“Let mercy be the cotton, contentment the thread, Continence the knot and truth the twist. O priest! If you have such a thread, Do give it to me. It’ll not wear out, nor get soiled, nor burnt, nor lost. Says Nanak, blessed are those who go about wearing such a thread”
This website contains information about Sikhism-the fifth largest religion in the world and its founder – Guru Nanak. Sikhism is monotheistic (belief in a single all-powerful god) religion which originated in Punjab, India around 500 years ago. The followers of this religion are called Sikhs. Currently there are more than 30 million Sikhs worldwide.
Among the many philosophical foundations laid by the founder of Sikhism – Guru Nanak, his characterization of God is most recognizable. It forms the opening lines of Guru Granth Sahib. The translation is as follows:
There is but One God, The Supreme Truth; The Ultimate Reality, The Creator, Without fear, Without enemies, Timeless is His image, Without Birth, Self Created, By His grace revealed.
Guru Nanak’s teachings can be found in the Sikh scripture Guru Granth Sahib, as a vast collection of revelatory verses recorded in Gurmukhi(meaning – “From the mouth of the Guru”) , which is the official script/alphabet for Punjabi language. Guru Nanak describes the dangers of the Egotism and calls upon devotees to engage in worship through the word of God. The word of God, cleanses the individual to make such worship possible. Guru Nanak warned against hypocrisy and falsehood saying that these are pervasive in humanity. Through popular tradition, Guru Nanak’s teaching is understood to be practiced in three ways. These are actually the three main pillars/principles of Sikhism that should be followed by Sikh people.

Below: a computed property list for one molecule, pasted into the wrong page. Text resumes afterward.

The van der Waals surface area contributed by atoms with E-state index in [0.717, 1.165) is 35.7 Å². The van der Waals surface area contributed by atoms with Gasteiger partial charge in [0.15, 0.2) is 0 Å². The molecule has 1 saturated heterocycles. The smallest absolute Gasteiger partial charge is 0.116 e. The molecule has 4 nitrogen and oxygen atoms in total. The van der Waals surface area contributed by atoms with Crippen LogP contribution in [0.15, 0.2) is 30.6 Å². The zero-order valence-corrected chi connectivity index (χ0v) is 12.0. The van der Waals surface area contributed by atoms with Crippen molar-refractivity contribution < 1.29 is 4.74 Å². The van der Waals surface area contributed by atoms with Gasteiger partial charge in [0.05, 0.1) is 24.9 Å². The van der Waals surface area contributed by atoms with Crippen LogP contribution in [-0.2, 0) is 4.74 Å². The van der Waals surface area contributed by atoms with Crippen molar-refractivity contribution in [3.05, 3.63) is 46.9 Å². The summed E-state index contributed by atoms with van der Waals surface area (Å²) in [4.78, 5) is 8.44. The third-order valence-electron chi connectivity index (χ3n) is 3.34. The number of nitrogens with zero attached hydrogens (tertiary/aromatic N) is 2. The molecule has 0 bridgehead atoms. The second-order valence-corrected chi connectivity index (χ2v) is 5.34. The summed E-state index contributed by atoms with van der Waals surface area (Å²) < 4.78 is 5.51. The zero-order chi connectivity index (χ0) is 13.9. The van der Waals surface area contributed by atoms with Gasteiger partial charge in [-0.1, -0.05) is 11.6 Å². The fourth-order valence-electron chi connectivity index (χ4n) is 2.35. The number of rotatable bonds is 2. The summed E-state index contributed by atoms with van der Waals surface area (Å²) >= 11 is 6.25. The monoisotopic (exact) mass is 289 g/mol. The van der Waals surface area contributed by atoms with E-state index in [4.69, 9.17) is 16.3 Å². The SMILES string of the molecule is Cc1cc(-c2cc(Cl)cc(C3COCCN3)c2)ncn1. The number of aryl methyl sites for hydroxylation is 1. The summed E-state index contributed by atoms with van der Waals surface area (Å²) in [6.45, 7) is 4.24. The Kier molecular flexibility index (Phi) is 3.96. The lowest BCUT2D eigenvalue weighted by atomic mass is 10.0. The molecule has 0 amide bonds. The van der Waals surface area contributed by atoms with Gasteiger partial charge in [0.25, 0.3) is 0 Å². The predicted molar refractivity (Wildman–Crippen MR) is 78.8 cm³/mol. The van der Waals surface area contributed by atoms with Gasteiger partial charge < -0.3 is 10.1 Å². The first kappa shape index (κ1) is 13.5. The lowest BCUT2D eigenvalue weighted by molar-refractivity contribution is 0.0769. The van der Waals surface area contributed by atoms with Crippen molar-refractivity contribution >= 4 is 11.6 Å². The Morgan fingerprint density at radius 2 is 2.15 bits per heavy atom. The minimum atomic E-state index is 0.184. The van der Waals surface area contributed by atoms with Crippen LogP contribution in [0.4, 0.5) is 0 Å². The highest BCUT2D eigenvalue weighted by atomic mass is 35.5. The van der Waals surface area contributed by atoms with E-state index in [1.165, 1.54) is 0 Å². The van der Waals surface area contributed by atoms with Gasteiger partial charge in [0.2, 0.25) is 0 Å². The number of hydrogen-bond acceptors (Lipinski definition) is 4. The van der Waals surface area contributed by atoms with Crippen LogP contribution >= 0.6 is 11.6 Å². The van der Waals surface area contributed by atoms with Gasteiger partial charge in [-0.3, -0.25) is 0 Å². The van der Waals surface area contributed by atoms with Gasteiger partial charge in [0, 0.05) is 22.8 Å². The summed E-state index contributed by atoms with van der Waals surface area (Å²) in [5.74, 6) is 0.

- Vand Chhakkna: Sharing with others, helping those with less who are in need
- Kirat Karna: Earning/making a living honestly, without exploitation or fraud
- Naam Japna: Chanting the Holy Name and thus remembering God at all times (ceaseless devotion to God)
Guru Nanak put the greatest emphasis on the worship of the Word of God (Naam Japna). The crux of his teaching was “Equality of Humans” without distinction of caste or creed. Guru Nanak preached against discrimination and prejudices due to race, caste, status, etc. He didn’t only preached these concepts he also took practical steps to acheive it. He started the institution of langar, where people have to sit together to eat without any distinction.
Guru Nanak believed in equality of men and women. He elevated the position of women by spreading this message: “From woman, man is born; within woman, man is conceived; to woman he is engaged and married. Woman becomes his friend; through woman, the future generations come. When his woman dies, he seeks another woman; to woman he is bound. So why call her bad? From her, kings are born. From woman, woman is born; without woman, there would be no one at all. O Nanak, only the True Lord is without a woman.”
Besides rejecting the Hindu caste system, idolatry, and ritualism, Guru Nanak preached universal equality. In consistence with his message of equality, Guru Nanak scorned those who considered women to be evil and inferior to men by asking:
Why should we call her inferior, when it is she who gives birth to great persons?